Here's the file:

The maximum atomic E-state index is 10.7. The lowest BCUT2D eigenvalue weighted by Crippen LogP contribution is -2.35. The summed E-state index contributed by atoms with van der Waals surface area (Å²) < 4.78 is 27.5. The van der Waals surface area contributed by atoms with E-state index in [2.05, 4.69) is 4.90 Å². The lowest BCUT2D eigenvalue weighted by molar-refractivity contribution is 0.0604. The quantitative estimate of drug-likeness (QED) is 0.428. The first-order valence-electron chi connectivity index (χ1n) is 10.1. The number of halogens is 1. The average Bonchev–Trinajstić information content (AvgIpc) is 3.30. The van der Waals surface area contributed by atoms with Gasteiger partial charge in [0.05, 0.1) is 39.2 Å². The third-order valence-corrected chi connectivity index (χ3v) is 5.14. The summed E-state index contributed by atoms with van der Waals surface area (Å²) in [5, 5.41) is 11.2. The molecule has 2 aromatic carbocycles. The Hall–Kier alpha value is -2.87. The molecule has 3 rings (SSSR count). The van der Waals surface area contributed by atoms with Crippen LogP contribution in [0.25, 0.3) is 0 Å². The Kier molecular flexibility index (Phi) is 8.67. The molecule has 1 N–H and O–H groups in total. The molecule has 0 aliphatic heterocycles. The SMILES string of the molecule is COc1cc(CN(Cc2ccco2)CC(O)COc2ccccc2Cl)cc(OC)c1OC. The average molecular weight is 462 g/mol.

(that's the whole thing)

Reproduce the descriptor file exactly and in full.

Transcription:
The maximum atomic E-state index is 10.7. The lowest BCUT2D eigenvalue weighted by Crippen LogP contribution is -2.35. The summed E-state index contributed by atoms with van der Waals surface area (Å²) < 4.78 is 27.5. The van der Waals surface area contributed by atoms with E-state index in [2.05, 4.69) is 4.90 Å². The lowest BCUT2D eigenvalue weighted by molar-refractivity contribution is 0.0604. The quantitative estimate of drug-likeness (QED) is 0.428. The first-order valence-electron chi connectivity index (χ1n) is 10.1. The number of halogens is 1. The average Bonchev–Trinajstić information content (AvgIpc) is 3.30. The van der Waals surface area contributed by atoms with Gasteiger partial charge in [0.05, 0.1) is 39.2 Å². The third-order valence-corrected chi connectivity index (χ3v) is 5.14. The summed E-state index contributed by atoms with van der Waals surface area (Å²) in [5, 5.41) is 11.2. The molecule has 2 aromatic carbocycles. The Hall–Kier alpha value is -2.87. The molecule has 3 rings (SSSR count). The van der Waals surface area contributed by atoms with Crippen LogP contribution in [0.25, 0.3) is 0 Å². The Kier molecular flexibility index (Phi) is 8.67. The molecule has 1 N–H and O–H groups in total. The molecule has 0 aliphatic heterocycles. The SMILES string of the molecule is COc1cc(CN(Cc2ccco2)CC(O)COc2ccccc2Cl)cc(OC)c1OC. The average molecular weight is 462 g/mol.